And this place doesn’t help me at all. I wasn’t kidding when I said I would get lost. These places are all familiar. I’ve been to so many ballrooms in my life that they all just blur together now. Red and gray carpet, brown wooden walls lined with gold, paintings of happy people, chairs and corner tables placed randomly in the hallways. Every single place is the same.
Then there it is. A shadow runs across the end of the hallway. I stop in my tracks for a minute, then shake it off. I have no time for monsters tonight. I have to go over what is in style trends right now, because I have a show to judge.
But then I hear voices. Has it been two hours already? Why are people here? Unless it’s technicians or lighting people. I start to quicken my pace as I try to find the voices. I turn left, then right, then left, left again, and everything becomes circles. I can’t get out. The walls are closing in on me.
I start to run. I need to find the ballroom, I need to find the voices, I need to find Mom. I just want my Mom. I want to run into her arms and let her hold me until everything is okay. This place never ends. Mom would know her way around, she always does. When I was little I got lost like this once, and she found me. I was sobbing, and she just picked me up and carried me to the ballroom. She danced with me. That’s what I want now.
Then the music comes in and now I really have to get to the ballroom. I have to find the band, because I’m in charge of music this time! I have to figure out where the best place for acoustics is. Who should sit where and what the conductor will be making them play. It is all up to me.
The music, the hallways, the shadows, the mirror, everything in my surroundings is not helping me at all. I am running so fast, and my makeup is ruined with tears. Then I trip, and rip my dress. I have ripped Dior. What a miserable day trying to find what feels like an eternal ballroom.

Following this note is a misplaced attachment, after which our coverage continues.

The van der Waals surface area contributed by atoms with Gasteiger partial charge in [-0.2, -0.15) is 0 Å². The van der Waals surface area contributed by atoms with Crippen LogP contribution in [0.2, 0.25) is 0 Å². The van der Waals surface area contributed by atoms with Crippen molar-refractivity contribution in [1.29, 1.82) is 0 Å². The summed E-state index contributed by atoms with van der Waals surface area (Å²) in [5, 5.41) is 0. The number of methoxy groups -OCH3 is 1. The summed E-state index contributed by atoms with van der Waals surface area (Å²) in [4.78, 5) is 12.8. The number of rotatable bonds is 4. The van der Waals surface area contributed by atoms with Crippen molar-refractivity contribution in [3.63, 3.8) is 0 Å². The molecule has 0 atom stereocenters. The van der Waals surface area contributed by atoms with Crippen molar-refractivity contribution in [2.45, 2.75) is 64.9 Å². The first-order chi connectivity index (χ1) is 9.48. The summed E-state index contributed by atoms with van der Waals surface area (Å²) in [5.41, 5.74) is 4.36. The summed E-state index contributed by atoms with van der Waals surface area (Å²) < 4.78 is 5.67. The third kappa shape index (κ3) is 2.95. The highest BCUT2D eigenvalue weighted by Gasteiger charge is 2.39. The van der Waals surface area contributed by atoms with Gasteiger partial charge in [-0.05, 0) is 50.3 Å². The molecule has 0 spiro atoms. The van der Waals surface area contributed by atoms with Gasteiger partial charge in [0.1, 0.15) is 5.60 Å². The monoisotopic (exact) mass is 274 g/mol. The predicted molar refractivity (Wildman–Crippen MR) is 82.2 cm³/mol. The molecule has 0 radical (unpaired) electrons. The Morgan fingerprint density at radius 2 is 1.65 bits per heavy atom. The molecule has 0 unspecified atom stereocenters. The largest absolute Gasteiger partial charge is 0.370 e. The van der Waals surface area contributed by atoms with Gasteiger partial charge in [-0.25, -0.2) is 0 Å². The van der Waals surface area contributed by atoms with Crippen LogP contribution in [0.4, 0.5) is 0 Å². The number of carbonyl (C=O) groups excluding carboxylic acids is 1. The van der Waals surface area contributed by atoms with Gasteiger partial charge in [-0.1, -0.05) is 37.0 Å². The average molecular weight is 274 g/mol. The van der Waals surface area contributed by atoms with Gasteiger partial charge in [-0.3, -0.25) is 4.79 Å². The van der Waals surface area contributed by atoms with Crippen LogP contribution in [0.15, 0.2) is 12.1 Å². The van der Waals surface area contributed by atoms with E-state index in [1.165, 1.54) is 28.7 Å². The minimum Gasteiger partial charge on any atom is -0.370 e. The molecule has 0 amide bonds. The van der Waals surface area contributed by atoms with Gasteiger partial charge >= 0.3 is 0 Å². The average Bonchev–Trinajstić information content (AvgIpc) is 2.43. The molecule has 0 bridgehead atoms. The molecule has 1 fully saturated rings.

That’s it, that’s what I’ll call this place. The Eternal Ballroom. I have to find it and get back to the ballroom. When I’m in the ballroom, I will find Mom and tell her I don’t want to be here. I will opt out and let someone else judge the contest.
Then, I see him: Aberration.
We make eye contact.
Then he bolts.
“Hey!” I yell out to him when he starts running. I ran after him. I am fed up and done with this monster’s wicked way with me. How he taunts me and makes me anxious. How he ruins my life. How he thinks he can just ruin my life like this. Or maybe my life was always meant to get ruined. What if that’s why he’s always been here?
Because in the end I'm supposed to end like this.
It feels like I've been running forever when we reach the door.
I take a step in and everything is different. The red wallpaper burns my eyes. The dark, seemingly blood stained floors echo with each step I take. And in the distance, big band music plays, even with no band present. I’ve made it: The Eternal Ballroom.
There are people sitting in the dinner corner, but they have no faces.
But I know they’re all looking at me. They’re waiting to see what I’ll do. But all I can do is sit in the middle of the floor and cry. I finally let the melancholy sink in.
Then, just as I’m wiping up my tears, Aberration gets up from the corner and comes to me. He’s a tall, dark figure. Maybe I should be scared, but I’m not. As angry as I am at him for ruining my life, he’s comforting. This one, and only this one, is comforting.
He extends a hand, and I know what to do. It’s time to take my first waltz in The Eternal Ballroom. I don’t even know how this place came to be, but it’s here now. And I’m dancing in it. I’m dancing on its hardwood floor, around its deep vermilion walls, and letting the music take me away.
Then, I understand. I’m becoming one of them. Everything will become dark, and I’ll be stuck here forever. As the realization kicks in, and I try to push away from him, everyone gets up. Everyone is dancing. They want me here, because I’m new meat. I’m the most interesting thing they’ve had in a long time.
So I succumbed. I let the melancholy And I died but a peaceful death.